Breaking Down The Expectation Barrier 

​Last week, I rediscovered an old story.

It was a piece of fanfiction I wrote over 12 years ago and had been immensely proud of, featuring a protagonist who mysteriously looked and spoke exactly like me. She even owned my favourite t-shirt!

I settled down for an excited re-read. Then I spent twenty minutes wondering what drugs convinced my younger self that this was good writing.

Eventually the realisation hit me: this story wasn’t merely good, it was brilliant.

I’ll tell you why in a minute.

As I’ve mentioned before, my own expectations have blocked my writing. I’d decided that my current project would be traditionally published. I even had an agent who wanted to look over the finished manuscript. So the pressure mounted. I missed deadline after deadline. And now it’s too late.

Ultimately I’ve lost what could have been an amazing opportunity, and I have no one to blame but myself.

Which brings me back to my terrible fanfiction, and why that cringe-worthy story is, in fact, BRILLIANT.

You see, writing is like climbing a mountain. At the very summit are your Neil Gaimans and Frank Herberts, sipping mojitos in the brilliant sunshine. I’m somewhere along the twisting, turning crags, toiling in the shadows.

My endless expectations mean I spend most of my time looking upwards. All I want is to wrap my fingers around a mojito, but the summit is distant. Unreachable. Disheartening.

That horrible fanfiction made me stop and realise how much I’ve already accomplished.

The pressure of my own expectations can also be a force for good. It pushes me to improve. I might not be sipping mojitos any time soon, but I’m a damn sight closer than I was 12 years ago.

This experience has taught me that I might never be as good as I want to be — and I have to be okay with that.

So I’m faced with a choice:

  • Keep writing stuff I’m not 100% happy with, and in another 12 years have even more stories to shudder over.

  • Write nothing at all, and let the mountain defeat me.

It’s a non-choice, really.

Maybe I’ll never be the next Neil Gaiman. But if I keep writing, there’s a 0.01% chance that I’ll find myself sipping mojitos on that mountaintop.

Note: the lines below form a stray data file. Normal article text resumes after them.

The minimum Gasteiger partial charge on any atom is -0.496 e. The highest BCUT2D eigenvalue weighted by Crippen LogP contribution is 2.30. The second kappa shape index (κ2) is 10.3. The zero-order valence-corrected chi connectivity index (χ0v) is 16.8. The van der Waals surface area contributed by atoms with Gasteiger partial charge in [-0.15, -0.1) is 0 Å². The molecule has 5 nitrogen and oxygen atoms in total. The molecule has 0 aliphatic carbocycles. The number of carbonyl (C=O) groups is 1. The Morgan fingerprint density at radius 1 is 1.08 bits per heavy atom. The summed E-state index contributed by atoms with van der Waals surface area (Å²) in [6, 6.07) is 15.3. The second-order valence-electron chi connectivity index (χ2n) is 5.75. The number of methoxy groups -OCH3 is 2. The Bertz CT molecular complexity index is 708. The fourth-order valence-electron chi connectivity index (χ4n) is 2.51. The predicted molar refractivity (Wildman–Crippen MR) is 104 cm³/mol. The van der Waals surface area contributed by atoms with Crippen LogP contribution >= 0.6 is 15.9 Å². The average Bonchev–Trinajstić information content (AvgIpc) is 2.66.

And who doesn’t like a good mojito?

Why Change Is A Good Thing

I dyed my hair yesterday.

For an hour the bathroom was transformed: the L’Oreal do-it-yourself kit spread out over every available surface, the contours of my face greased with vaseline, purple dye splattering the sink as I contorted to reach every strand.

When I finally emerged from the shower in a haze of chemicals like a butterfly lifting out of its cocoon, my other half took one look and said, “I don’t know why you do it.”

I shrugged and said, “Because.”

But inside my mind was whirring. Why do I dye my hair? Is it boredom, something else? I turned to my trustworthy friend Google but found no answers to explain my behaviour.

Dyeing my hair is an unintentional quasi-annual tradition. A switch goes off inside my head and it’s all I can think about: the transformation, the change.

Who cares if the process is tedious? For a few pounds and an hour of my time, I’ve explored the frontiers of mahogany, chestnut, and yesterday’s experiment: dark cherry. (The verdict’s out so far — I’ll let you know how it settles after a couple washes.)

But why?

We are primed to think about our physical appearance in terms of how others perceive us. Any alterations to our looks – make up, clothes, hair dye – are therefore assumed to be for other people’s benefit. Yet I’m not seeking male attention, nor believe that a new hair colour will make me more beautiful/desirable/noticeable.

The more I think about it, the more I realise that there’s only one possible reason for dyeing my hair: for a change.

Change is a good thing.

I’m a creature of comfort. But every so often I force myself to change, to jolt out of the normal routine to discover other parts of myself. To push myself into reading a new genre, or visiting a new place.

More recently, I’ve broken through my writing block by starting a paranormal romance novel. I’ve never written or even imagined myself writing romance before. But faced with the longest dry spell ever, I wondered: what if I need to write something different?

So maybe dark cherry is the wrong hair colour for me. And maybe this new romance novel will be a complete pile of poo.

But unless I try, how will I know?

A Lesson from Crete

I was halfway through my lunch when the beetle arrived.

At least I think it was a beetle. The length of my palm and the width of two fingers, black and shiny and so very loud as it hovered behind me on tiny wings. 


(Some context: I was recently on holiday in Crete. We landed into the chaos of Chania airport late at night, and had a stomach-churning drive across winding, mountainous roads to Rethymno. The locals drove recklessly, overtaking on single lanes, speeding into the night as our car clung to the hard shoulder.

Within a few sun-kissed days I realised everyone was warm and welcoming. Their hosting prowess extended to food: at our first restaurant we were stuffed after the starters. As it turns out, you get free desserts in most places. And raki. Amazing.)

Back to the winged monstrosity…

We’d stopped at a taverna overlooking Lake Kournas for lunch. It was a hot day – as it had been every day of our holiday – the sheen of sweat coating my skin like a personal wetsuit. The occasional hot gusts of breeze provided little relief.


The view of Lake Kournas from the taverna, Crete

We’d ordered the usual starters, and grilled lamb and moussaka as mains.

Then the beetle arrived.